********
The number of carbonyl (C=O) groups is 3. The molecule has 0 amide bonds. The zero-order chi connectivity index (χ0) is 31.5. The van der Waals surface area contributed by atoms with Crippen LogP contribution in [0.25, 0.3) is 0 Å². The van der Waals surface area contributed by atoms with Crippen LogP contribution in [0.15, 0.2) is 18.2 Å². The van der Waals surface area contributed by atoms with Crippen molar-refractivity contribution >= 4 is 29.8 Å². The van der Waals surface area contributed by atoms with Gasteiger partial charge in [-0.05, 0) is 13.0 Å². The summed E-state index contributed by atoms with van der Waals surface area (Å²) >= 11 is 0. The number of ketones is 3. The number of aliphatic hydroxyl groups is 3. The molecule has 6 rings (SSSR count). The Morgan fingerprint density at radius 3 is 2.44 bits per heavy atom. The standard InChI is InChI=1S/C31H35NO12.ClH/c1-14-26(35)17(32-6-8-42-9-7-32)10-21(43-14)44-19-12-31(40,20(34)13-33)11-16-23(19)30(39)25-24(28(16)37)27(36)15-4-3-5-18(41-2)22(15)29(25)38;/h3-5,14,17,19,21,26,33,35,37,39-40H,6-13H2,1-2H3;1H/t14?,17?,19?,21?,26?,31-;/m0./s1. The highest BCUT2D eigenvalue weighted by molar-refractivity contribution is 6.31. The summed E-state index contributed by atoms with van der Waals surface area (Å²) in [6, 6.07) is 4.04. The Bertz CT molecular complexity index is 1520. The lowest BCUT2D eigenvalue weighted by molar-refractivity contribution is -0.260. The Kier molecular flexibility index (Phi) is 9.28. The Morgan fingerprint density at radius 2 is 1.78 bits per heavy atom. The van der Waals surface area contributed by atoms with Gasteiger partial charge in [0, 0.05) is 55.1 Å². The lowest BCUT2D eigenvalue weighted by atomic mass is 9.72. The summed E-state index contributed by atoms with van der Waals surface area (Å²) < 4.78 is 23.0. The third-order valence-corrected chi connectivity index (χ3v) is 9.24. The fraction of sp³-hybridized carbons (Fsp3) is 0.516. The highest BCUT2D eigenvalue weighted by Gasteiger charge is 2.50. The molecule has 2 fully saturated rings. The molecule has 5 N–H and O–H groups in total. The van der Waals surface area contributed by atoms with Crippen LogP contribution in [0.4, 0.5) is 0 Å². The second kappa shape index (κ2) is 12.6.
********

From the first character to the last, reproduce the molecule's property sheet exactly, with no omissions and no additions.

The number of carbonyl (C=O) groups is 3. The molecule has 0 amide bonds. The zero-order chi connectivity index (χ0) is 31.5. The van der Waals surface area contributed by atoms with Crippen LogP contribution in [0.25, 0.3) is 0 Å². The van der Waals surface area contributed by atoms with Crippen LogP contribution in [0.15, 0.2) is 18.2 Å². The van der Waals surface area contributed by atoms with Crippen molar-refractivity contribution >= 4 is 29.8 Å². The van der Waals surface area contributed by atoms with Gasteiger partial charge in [-0.05, 0) is 13.0 Å². The summed E-state index contributed by atoms with van der Waals surface area (Å²) >= 11 is 0. The number of ketones is 3. The number of aliphatic hydroxyl groups is 3. The molecule has 6 rings (SSSR count). The Morgan fingerprint density at radius 3 is 2.44 bits per heavy atom. The standard InChI is InChI=1S/C31H35NO12.ClH/c1-14-26(35)17(32-6-8-42-9-7-32)10-21(43-14)44-19-12-31(40,20(34)13-33)11-16-23(19)30(39)25-24(28(16)37)27(36)15-4-3-5-18(41-2)22(15)29(25)38;/h3-5,14,17,19,21,26,33,35,37,39-40H,6-13H2,1-2H3;1H/t14?,17?,19?,21?,26?,31-;/m0./s1. The highest BCUT2D eigenvalue weighted by molar-refractivity contribution is 6.31. The summed E-state index contributed by atoms with van der Waals surface area (Å²) in [6, 6.07) is 4.04. The Bertz CT molecular complexity index is 1520. The lowest BCUT2D eigenvalue weighted by molar-refractivity contribution is -0.260. The Kier molecular flexibility index (Phi) is 9.28. The Morgan fingerprint density at radius 2 is 1.78 bits per heavy atom. The van der Waals surface area contributed by atoms with Gasteiger partial charge in [0, 0.05) is 55.1 Å². The lowest BCUT2D eigenvalue weighted by atomic mass is 9.72. The summed E-state index contributed by atoms with van der Waals surface area (Å²) < 4.78 is 23.0. The third-order valence-corrected chi connectivity index (χ3v) is 9.24. The fraction of sp³-hybridized carbons (Fsp3) is 0.516. The highest BCUT2D eigenvalue weighted by Gasteiger charge is 2.50. The molecule has 2 fully saturated rings. The molecule has 5 N–H and O–H groups in total. The van der Waals surface area contributed by atoms with Crippen LogP contribution in [0.4, 0.5) is 0 Å². The second kappa shape index (κ2) is 12.6.